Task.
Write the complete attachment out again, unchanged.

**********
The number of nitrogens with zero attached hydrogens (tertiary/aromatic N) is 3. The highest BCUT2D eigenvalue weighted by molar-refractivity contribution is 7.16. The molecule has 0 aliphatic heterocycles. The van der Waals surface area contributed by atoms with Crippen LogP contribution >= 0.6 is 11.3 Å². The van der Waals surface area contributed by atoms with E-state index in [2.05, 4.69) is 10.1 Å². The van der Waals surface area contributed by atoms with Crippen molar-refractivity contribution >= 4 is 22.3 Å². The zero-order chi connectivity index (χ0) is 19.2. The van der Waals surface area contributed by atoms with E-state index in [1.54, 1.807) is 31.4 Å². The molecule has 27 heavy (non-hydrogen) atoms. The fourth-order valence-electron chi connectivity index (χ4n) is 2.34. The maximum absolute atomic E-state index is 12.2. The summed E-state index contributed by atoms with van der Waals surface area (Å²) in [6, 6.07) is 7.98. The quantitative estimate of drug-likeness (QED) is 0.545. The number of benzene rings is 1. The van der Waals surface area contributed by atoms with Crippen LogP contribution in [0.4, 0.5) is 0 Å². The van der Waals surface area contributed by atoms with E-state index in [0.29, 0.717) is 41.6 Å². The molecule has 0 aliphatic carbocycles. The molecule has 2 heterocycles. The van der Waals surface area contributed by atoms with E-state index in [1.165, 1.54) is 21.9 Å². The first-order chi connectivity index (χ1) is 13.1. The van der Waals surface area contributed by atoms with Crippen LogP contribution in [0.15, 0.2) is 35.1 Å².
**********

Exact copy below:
The number of nitrogens with zero attached hydrogens (tertiary/aromatic N) is 3. The highest BCUT2D eigenvalue weighted by molar-refractivity contribution is 7.16. The molecule has 0 aliphatic heterocycles. The van der Waals surface area contributed by atoms with Crippen LogP contribution >= 0.6 is 11.3 Å². The van der Waals surface area contributed by atoms with E-state index in [2.05, 4.69) is 10.1 Å². The van der Waals surface area contributed by atoms with Crippen molar-refractivity contribution >= 4 is 22.3 Å². The zero-order chi connectivity index (χ0) is 19.2. The van der Waals surface area contributed by atoms with E-state index in [1.54, 1.807) is 31.4 Å². The molecule has 27 heavy (non-hydrogen) atoms. The fourth-order valence-electron chi connectivity index (χ4n) is 2.34. The maximum absolute atomic E-state index is 12.2. The summed E-state index contributed by atoms with van der Waals surface area (Å²) in [6, 6.07) is 7.98. The quantitative estimate of drug-likeness (QED) is 0.545. The number of benzene rings is 1. The van der Waals surface area contributed by atoms with Crippen LogP contribution in [0.4, 0.5) is 0 Å². The van der Waals surface area contributed by atoms with E-state index in [0.29, 0.717) is 41.6 Å². The molecule has 0 aliphatic carbocycles. The molecule has 2 heterocycles. The van der Waals surface area contributed by atoms with E-state index in [1.165, 1.54) is 21.9 Å². The first-order chi connectivity index (χ1) is 13.1. The van der Waals surface area contributed by atoms with Crippen LogP contribution in [0.15, 0.2) is 35.1 Å².